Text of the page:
Up Close & Personal with Galapagos’ Strangest Beasts

Charles Darwin, acclaimed father of evolution, was fascinated by the Galapagos Islands – and for good reason too. Owing to the islands’ geographical isolation and its resultantly stable ecosystem, its animals have evolved very differently from those elsewhere into species uniquely endemic to Galapagos.

 

The supreme lack of natural predators on the islands make these critters utterly indifferent to the presence of humans. Featuring a wide range of habitats across the islands, from coral reefs to lush forests, the host of creatures to which the Galapagos is home remains an unrivalled enigma.

 

 

Galapagos Iguanas

Intriguingly, our favourite festive season has an eponymous iguana, residing upon the shores of the Galapagos Islands and nowhere else in the world. They are extraordinarily able to live on both land and sea and can stay underwater for up to an hour.

 

Due to the Christmas iguanas’ algae diet, they end up ingesting too much salt from the sea which has to be expelled somehow. So watch out for their dramatic snorts and sneezes that send sprays of saltwater into the air!

 

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Christmas iguana photo credit to Galapagos Conservation Trust

 

And its flair for the dramatic doesn’t stop there. While adult Christmas iguanas are black for most of the year, the males change colours – an array of vibrant hues for different subspecies – during mating season.

 

The population on Santa Cruz Island show off red and black contrasts; the iguanas of Fernandina turn a dull green and brick red while those of Española flaunt their vibrant bright green and red – the most colourful, giving the Christmas iguana its festive name.

 

Pink Iguana photo credit to Santa Cruz Galapagos Cruise

 

The three subspecies of their counterparts on land boast fluorescent shades you’d never expect on iguanas. The Galapagos land iguanas are a bright yellow and Santa Fe land iguanas have a muddier brown tone.

 

The pink land iguanas are, on the other hand, an unmatched fluorescent pink but are unfortunately a critically endangered species found only on Wolf Volcano on Isabela Island.

 

 

The Giant Tortoise

Probably one of Galapagos’ most famous species, the giant tortoises here are now one of the only two remaining groups of its kind in the entire world. In fact, ‘galapagos’ is derived from an old Spanish word for tortoises – that must explain their popularity among the droves of visitors.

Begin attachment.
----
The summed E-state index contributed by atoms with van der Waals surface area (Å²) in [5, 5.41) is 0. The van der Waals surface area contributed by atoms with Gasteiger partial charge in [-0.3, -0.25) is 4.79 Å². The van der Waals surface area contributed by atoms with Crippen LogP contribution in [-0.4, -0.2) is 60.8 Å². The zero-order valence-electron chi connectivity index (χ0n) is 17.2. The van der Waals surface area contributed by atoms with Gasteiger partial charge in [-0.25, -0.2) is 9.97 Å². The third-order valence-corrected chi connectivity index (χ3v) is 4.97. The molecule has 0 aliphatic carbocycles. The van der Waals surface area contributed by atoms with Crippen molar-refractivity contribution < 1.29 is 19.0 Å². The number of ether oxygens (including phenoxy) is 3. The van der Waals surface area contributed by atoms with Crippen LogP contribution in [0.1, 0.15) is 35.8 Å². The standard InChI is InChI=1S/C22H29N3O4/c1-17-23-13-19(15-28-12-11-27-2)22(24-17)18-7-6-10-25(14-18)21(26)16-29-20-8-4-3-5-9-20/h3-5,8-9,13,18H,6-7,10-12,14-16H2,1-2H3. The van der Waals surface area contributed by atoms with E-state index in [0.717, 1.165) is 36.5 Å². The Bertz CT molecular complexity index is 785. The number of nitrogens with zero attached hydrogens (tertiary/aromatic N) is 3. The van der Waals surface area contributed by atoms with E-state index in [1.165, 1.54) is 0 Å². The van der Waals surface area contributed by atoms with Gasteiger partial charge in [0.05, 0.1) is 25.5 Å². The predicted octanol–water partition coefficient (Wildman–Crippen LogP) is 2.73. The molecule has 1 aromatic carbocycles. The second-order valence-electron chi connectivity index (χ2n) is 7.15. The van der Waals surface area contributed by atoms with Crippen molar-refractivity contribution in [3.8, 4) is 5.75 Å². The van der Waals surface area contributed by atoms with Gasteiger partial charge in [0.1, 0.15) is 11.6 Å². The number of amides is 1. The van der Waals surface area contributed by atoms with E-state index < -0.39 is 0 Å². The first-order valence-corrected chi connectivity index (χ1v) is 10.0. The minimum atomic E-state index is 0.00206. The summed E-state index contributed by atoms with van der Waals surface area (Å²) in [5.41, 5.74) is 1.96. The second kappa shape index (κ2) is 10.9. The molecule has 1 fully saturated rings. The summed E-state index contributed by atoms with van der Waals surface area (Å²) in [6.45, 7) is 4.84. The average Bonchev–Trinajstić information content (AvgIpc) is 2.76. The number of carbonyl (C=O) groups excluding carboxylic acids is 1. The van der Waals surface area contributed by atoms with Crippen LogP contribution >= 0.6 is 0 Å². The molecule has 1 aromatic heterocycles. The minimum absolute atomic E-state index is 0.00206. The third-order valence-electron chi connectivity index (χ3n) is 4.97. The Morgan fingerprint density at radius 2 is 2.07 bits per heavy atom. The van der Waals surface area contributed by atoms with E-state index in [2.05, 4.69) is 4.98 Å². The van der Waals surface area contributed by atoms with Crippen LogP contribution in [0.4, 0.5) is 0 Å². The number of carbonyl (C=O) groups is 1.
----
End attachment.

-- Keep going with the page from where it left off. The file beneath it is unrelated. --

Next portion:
Galapagos Giant Tortoise, photo credit to Matthew Field

 

Find their largest populations mainly in the Santa Cruz highlands and at the Alcedo Volcano on Isabela. These monstrous creatures are the largest of their kind and can weigh up to 417 kg.

 

With an average lifespan of more than 100 years, it is no wonder they look like scaly prehistoric specimens reminiscent of cranky grandpas. But looks are deceiving; they’re actually very friendly reptiles!

 

Photo credit to Santa Cruz Galapagos Cruise

 

What’s more, a species of giant tortoise (the Chelonoidis phantasticus) believed extinct for more than 100 years recently made an appearance on Fernandina, one of the Galapagos islands. Talk about a testament to Galapagos’ rich and unmatched biodiversity!

 

 

Galapagos Sea Lions

These fuzzy creatures are unexpectedly very comfortable with people and will lounge on the beach sun-tanning right alongside you. The beaches of the islands are always dotted with them rolling around in the sand.

 

Photo credit to Casey Klebba

 

Besides soaking up sun rays on the sand, take a thrilling swim with the playful sea lions as they poke inquisitive snouts at you.

 

Did you know you can easily tell male and female Galapagos sea lions apart? Males are two to three times larger than females and have a conspicuous bump on their heads unlike females with smooth heads.

 

As precious as they are, you need to know that the Galapagos sea lions are becoming endangered with around 20000 to 50000 of them left in the archipelago, enduring constant threats of infectious disease and the effects of El Niño.

 

 

Galapagos Penguins 

 

Contrary to popular belief, penguins don’t live only at the South Pole.

 

These chubby birds of Galapagos are the only ones of their species to live in such a tropical climate north of the Equator. At an average height of 49 cm, these are the second smallest penguins in the world.

 

Just like Galapagos’ host of other creatures, its native penguins are a friendly, docile species who are adorably fascinated by and unafraid of humans. Approach gently and if you’re lucky, the penguins may even swim alongside or around you. A once-in-a-lifetime experience!

 

Photo credit to Don Faulkner

 

While they can be seen diving all around, encounter more of these lovely critters on Isabela and Fernandina where 90% of them live.

 

Currently, the Galapagos penguins are of a small population assessed to be endangered, threatened primarily by El Niño. Ongoing conservation efforts attempt to make conditions more liveable and suitable for mating.

 

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